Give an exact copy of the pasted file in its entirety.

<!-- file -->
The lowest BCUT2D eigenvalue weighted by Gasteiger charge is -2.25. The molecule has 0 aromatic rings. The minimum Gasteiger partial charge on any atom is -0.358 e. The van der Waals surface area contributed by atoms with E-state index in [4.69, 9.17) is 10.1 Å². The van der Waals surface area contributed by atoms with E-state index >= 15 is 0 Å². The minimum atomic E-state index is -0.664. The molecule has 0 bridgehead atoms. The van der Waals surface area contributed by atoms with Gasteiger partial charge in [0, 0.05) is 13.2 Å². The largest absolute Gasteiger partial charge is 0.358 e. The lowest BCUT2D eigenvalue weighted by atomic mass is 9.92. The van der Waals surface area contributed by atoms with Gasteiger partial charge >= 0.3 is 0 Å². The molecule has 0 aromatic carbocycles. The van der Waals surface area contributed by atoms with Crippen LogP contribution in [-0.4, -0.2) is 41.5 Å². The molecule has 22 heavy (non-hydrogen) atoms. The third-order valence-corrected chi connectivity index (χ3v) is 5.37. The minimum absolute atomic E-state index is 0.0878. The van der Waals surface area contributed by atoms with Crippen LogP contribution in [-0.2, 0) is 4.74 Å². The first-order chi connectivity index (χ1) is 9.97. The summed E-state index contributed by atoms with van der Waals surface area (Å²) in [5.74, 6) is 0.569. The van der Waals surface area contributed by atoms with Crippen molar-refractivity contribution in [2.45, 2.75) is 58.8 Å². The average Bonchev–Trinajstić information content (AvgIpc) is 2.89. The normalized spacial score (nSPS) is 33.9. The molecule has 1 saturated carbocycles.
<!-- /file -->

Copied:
The lowest BCUT2D eigenvalue weighted by Gasteiger charge is -2.25. The molecule has 0 aromatic rings. The minimum Gasteiger partial charge on any atom is -0.358 e. The van der Waals surface area contributed by atoms with E-state index in [4.69, 9.17) is 10.1 Å². The van der Waals surface area contributed by atoms with E-state index >= 15 is 0 Å². The minimum atomic E-state index is -0.664. The molecule has 0 bridgehead atoms. The van der Waals surface area contributed by atoms with Gasteiger partial charge in [0, 0.05) is 13.2 Å². The largest absolute Gasteiger partial charge is 0.358 e. The lowest BCUT2D eigenvalue weighted by atomic mass is 9.92. The van der Waals surface area contributed by atoms with Gasteiger partial charge >= 0.3 is 0 Å². The molecule has 0 aromatic carbocycles. The van der Waals surface area contributed by atoms with Crippen LogP contribution in [-0.4, -0.2) is 41.5 Å². The molecule has 22 heavy (non-hydrogen) atoms. The third-order valence-corrected chi connectivity index (χ3v) is 5.37. The minimum absolute atomic E-state index is 0.0878. The van der Waals surface area contributed by atoms with Crippen LogP contribution in [-0.2, 0) is 4.74 Å². The first-order chi connectivity index (χ1) is 9.97. The summed E-state index contributed by atoms with van der Waals surface area (Å²) in [5.74, 6) is 0.569. The van der Waals surface area contributed by atoms with Crippen molar-refractivity contribution in [2.45, 2.75) is 58.8 Å². The average Bonchev–Trinajstić information content (AvgIpc) is 2.89. The normalized spacial score (nSPS) is 33.9. The molecule has 1 saturated carbocycles.